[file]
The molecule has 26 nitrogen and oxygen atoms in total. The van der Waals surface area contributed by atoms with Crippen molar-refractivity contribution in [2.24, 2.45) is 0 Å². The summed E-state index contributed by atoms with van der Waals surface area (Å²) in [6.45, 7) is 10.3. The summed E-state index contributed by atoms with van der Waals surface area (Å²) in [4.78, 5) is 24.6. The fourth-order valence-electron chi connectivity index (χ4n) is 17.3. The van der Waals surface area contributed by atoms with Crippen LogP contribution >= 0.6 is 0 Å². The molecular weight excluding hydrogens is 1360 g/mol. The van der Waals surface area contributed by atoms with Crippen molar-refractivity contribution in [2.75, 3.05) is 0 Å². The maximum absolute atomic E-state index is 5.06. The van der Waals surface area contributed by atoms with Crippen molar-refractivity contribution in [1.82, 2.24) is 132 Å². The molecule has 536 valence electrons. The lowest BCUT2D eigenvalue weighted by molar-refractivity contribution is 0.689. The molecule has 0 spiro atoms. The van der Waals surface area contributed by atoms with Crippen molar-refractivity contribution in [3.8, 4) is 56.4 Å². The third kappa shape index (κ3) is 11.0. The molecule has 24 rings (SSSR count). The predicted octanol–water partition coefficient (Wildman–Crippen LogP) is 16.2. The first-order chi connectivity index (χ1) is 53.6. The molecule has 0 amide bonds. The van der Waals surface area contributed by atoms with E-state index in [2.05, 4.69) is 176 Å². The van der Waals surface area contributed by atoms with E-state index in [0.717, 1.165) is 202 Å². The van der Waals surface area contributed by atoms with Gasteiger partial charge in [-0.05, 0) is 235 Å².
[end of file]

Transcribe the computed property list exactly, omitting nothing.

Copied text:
The molecule has 26 nitrogen and oxygen atoms in total. The van der Waals surface area contributed by atoms with Crippen molar-refractivity contribution in [2.24, 2.45) is 0 Å². The summed E-state index contributed by atoms with van der Waals surface area (Å²) in [6.45, 7) is 10.3. The summed E-state index contributed by atoms with van der Waals surface area (Å²) in [4.78, 5) is 24.6. The fourth-order valence-electron chi connectivity index (χ4n) is 17.3. The van der Waals surface area contributed by atoms with Crippen LogP contribution >= 0.6 is 0 Å². The molecular weight excluding hydrogens is 1360 g/mol. The van der Waals surface area contributed by atoms with Crippen molar-refractivity contribution in [2.75, 3.05) is 0 Å². The maximum absolute atomic E-state index is 5.06. The van der Waals surface area contributed by atoms with Crippen molar-refractivity contribution in [1.82, 2.24) is 132 Å². The molecule has 536 valence electrons. The lowest BCUT2D eigenvalue weighted by molar-refractivity contribution is 0.689. The molecule has 0 spiro atoms. The van der Waals surface area contributed by atoms with Crippen molar-refractivity contribution in [3.8, 4) is 56.4 Å². The third kappa shape index (κ3) is 11.0. The molecule has 24 rings (SSSR count). The predicted octanol–water partition coefficient (Wildman–Crippen LogP) is 16.2. The first-order chi connectivity index (χ1) is 53.6. The molecule has 0 amide bonds. The van der Waals surface area contributed by atoms with E-state index in [2.05, 4.69) is 176 Å². The van der Waals surface area contributed by atoms with E-state index in [0.717, 1.165) is 202 Å². The van der Waals surface area contributed by atoms with Gasteiger partial charge in [-0.05, 0) is 235 Å².